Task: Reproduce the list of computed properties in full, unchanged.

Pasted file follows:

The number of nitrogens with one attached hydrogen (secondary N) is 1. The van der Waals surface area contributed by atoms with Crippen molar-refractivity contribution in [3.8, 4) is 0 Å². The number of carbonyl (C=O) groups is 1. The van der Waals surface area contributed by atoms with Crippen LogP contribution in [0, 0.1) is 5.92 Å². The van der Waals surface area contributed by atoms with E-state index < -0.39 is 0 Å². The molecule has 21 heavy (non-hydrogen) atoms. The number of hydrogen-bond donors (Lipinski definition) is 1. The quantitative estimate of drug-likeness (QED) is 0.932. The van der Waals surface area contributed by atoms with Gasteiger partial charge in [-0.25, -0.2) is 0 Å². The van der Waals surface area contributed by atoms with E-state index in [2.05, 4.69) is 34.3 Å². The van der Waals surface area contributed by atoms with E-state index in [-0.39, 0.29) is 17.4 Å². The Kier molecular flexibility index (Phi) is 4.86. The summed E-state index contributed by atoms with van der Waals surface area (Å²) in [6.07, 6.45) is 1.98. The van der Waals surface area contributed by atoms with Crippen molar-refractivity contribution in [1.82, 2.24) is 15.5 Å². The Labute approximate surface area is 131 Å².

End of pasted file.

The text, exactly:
The number of nitrogens with one attached hydrogen (secondary N) is 1. The van der Waals surface area contributed by atoms with Crippen molar-refractivity contribution in [3.8, 4) is 0 Å². The number of carbonyl (C=O) groups is 1. The van der Waals surface area contributed by atoms with Crippen LogP contribution in [0, 0.1) is 5.92 Å². The van der Waals surface area contributed by atoms with E-state index < -0.39 is 0 Å². The molecule has 21 heavy (non-hydrogen) atoms. The number of hydrogen-bond donors (Lipinski definition) is 1. The quantitative estimate of drug-likeness (QED) is 0.932. The van der Waals surface area contributed by atoms with Gasteiger partial charge in [-0.25, -0.2) is 0 Å². The van der Waals surface area contributed by atoms with E-state index in [2.05, 4.69) is 34.3 Å². The van der Waals surface area contributed by atoms with E-state index in [-0.39, 0.29) is 17.4 Å². The Kier molecular flexibility index (Phi) is 4.86. The summed E-state index contributed by atoms with van der Waals surface area (Å²) in [6.07, 6.45) is 1.98. The van der Waals surface area contributed by atoms with Crippen molar-refractivity contribution in [1.82, 2.24) is 15.5 Å². The Labute approximate surface area is 131 Å².